Teddy is a rather portly Pomeranian mix that was surrendered to Wilson County, TN Animal Control by his elderly and ailing owners, and he needed to get to Searcy, AR to the Recycled Pomeranians and Schipperkes Rescue. Just my type of mission. Fly over to Lebanon, TN and then take him to Searcy, AR and get home by 11:30 AM. The poor boy was so nervous, his life having been turned upside down, but he was well behaved and a good passenger. One more pup saved and a great day of flying to boot!
I really love flying dogs (and cats when I get the chance) out of harms way. My RV-8 is not an ideal dog hauler and I have to be careful with the commitments I make to Pilots N Paws because of this.
Recently, I volunteered to help fly two small Australian Shepherd puppies from Decatur, AL (DCU) to the Spirit of St Louis Airport (SUS). The puppies were small and their weight was no problem. The crate that was going to be used would fit (I thought) fine in the baggage area of my plane.
When I arrived at the Decatur airport and attempted to put the crate in the plane, I learned that just because the crate will fit in the baggage area, getting it into the baggage area may be another challenge.
We could not maneuver it such that it could be laid flat, so our only option was to set the crate up vertically and set the puppies on what would normally be the side of the crate. Brilliant! Right? Well, not really because the bottom of these crates do not have the grid spacing that the top and the sides do. I did not notice that. As you can see in the photo above, the grids on the bottom are about 5″ square, plenty for little puppies to squirm through.
We stowed everything away, said our goodbyes and I fired up, and taxied toward the runway.
As I am just about to pull onto the runway, I suddenly have two puppies trying to climb into my lap! I’m like, what the….! Then I start laughing when I realize what happened. They both immediately found a nest in the foot wells and looked at me, as if to say, “can we stay here with you?”.
I briefly thought about letting them stay up front with me and then quickly decided that wasn’t such a good idea.
So, I shut the engine down and put the plastic floor of the crate back in the crate, re-loaded the dogs, took off and got them to SUS in great shape. I handed them off to another PNP pilot who put them in his Saratoga and took them to their final destination of Galesburg, IL.
Another mission accomplished, and some lessons learned about what will fit in this plane.
Several years ago, I was active in Pilots N Paws when I owned a Bonanza. It was a great plane to haul almost any size dog. In fact, I hauled so many aged and injured Pit Bulls, I took to calling my plane “the Pit Special”…ha. I sold the Bonanza and aside from a brief interlude with a Cirrus, I didn’t have a plane to continue hauling animals and gave up on it temporarily.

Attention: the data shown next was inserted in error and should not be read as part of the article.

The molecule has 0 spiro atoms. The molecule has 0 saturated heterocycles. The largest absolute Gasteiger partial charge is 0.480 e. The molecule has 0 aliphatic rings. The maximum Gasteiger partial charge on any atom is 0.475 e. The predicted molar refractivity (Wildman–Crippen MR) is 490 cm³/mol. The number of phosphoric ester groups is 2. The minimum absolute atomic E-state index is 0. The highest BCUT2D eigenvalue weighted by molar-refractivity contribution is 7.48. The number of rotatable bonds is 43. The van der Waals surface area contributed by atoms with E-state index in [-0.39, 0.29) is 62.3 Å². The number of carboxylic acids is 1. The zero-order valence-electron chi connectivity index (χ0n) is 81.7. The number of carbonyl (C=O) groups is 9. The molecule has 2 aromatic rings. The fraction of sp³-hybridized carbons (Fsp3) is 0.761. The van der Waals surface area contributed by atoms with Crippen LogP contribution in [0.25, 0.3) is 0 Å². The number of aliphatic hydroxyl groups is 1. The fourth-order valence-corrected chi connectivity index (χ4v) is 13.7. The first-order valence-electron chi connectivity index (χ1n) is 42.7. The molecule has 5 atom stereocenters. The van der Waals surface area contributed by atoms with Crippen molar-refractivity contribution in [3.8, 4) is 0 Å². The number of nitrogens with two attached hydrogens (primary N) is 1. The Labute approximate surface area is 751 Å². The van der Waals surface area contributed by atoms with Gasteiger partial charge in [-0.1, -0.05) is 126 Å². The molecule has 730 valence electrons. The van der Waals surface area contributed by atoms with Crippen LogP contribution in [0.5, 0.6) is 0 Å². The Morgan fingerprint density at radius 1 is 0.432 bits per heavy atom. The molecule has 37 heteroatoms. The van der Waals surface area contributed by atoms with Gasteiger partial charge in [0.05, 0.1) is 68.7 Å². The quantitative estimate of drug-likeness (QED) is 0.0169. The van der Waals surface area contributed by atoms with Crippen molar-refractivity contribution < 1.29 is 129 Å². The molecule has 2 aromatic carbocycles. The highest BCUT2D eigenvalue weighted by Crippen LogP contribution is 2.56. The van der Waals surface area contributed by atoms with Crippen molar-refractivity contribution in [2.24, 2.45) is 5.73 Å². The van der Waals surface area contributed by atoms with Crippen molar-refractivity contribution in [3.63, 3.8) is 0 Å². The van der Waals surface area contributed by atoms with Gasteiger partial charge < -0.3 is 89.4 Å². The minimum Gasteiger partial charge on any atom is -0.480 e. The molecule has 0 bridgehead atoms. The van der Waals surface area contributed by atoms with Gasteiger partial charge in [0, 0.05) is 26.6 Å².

I always found it very rewarding and always intended to do it again after I finished up the -8, but always wondered about how realistic it would be considering the space available. Seeing some of the recent stories reawakened those thoughts and I recently and unexpectedly had an opportunity to jump back into it right before Oshkosh. It’s a story of two coincidences.
Out of the blue and with no action on my part, and for the first time in years, I was contacted by a rescue organization based in WI and asked if I could fly 8 puppies (later to be 4 puppies) from Magee, MS to my home airport Fayette County, TN. That was convenient! The pilot I would hand them off to happened to be someone I had met for the first time less than 24 hours prior to being contacted and whose hangar is less than 50 yards from my own. What are the odds? Sean would then fly them to Waupaca, WI on his way to Oshkosh.
Needless to say, a RV-8 is not a freight hauling machine and I was concerned about the weight and the size of the crate with 4 puppies in it. The puppies averaged about 6 lbs each and the foster mom found a small crate for them. I removed the back seat and laid a moving blanket down to quieten things a little and it all fit fine.
We kept the dogs overnight and my daughter, a former vet tech, and my wife, a certified dog nut, just fawned over them for hours. They named them. I was afraid they would want to keep them. They had a great time in our backyard.
Later they had a good night’s sleep in one of our crates after some energetic wrasslin’.
I took them to the airport the next morning to meet Sean’s wife and daughter, who fostered them for one night. I heard later from Sean that they were named again. Those were four spoiled little dogs and now they are residents of WI courtesy of Pilots N Paws.
It was just as rewarding as I remember, and I’m looking forward to another mission if I can find one with smaller animals in my area.